William Stone in 2005
'Dunkirk was the worst part of my life'
Wokingham man William Stone is, at the age of 107, one of only two ex-servicemen in Britain to have served in both world wars. In 2004 he was presented with the National Veterans' Badge.
"I joined the Navy on my birthday, 23 September 1918," says Bill Stone.
"The war was still on and I served from 1918 to 1945. My first ship was the Battle Cruiser H.M.S. Tiger. I joined her as a Stoker.
Ordinary Seaman Stone was still training when World War One ended. By the time of World War Two, he Chief Stoker Stone on the minesweeper Salamander.
"Dunkirk was the worst part of my life," says Bill. "One of our sister ships, Skipjack, was bombed, and two hundred soldiers and all crew were killed.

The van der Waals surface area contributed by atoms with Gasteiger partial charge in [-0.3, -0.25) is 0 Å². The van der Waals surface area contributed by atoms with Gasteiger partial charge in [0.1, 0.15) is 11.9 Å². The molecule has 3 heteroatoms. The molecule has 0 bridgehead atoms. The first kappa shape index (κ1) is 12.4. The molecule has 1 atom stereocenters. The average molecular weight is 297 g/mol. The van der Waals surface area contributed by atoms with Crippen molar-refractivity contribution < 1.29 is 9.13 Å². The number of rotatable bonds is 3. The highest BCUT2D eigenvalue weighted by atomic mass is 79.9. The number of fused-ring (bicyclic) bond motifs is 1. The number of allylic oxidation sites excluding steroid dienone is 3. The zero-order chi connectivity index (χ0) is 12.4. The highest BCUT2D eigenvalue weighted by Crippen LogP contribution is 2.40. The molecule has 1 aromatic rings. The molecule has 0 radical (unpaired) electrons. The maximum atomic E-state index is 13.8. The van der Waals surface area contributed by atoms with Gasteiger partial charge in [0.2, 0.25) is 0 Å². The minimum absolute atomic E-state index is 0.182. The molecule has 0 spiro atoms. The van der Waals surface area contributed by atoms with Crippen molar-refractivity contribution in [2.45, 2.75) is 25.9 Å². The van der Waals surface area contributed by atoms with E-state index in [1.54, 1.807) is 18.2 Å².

"During our trips to Dunkirk, I was often stationed on the quarterdeck helping men get aboard Salamander as they swam out from the beach.
Bill on camera in 2007
"Those were awful days but one just carried on as if nothing had happened - there was nothing else that you could do."
Bill retired at the age of 68. In 2005, as part of the Trafalgar 200 celebrations, he was invited by the Navy to the Fleet Review in the Solent, and to participate in the Drumhead Ceremony at Southsea.
Until last October Bill was remarkably active, then fell and broke a hip. But he can still be found out and about with his local British Legion in Wokingham.
"A man stopped me in Oxford some time ago," remembers Bill. "'Mister,' he said, 'your bloody medals, we've got to pay tax for you.'
"I said, 'Mister, if it wasn't for me, you wouldn't bloody well be here to pay taxes.'"
last updated: 12/11/07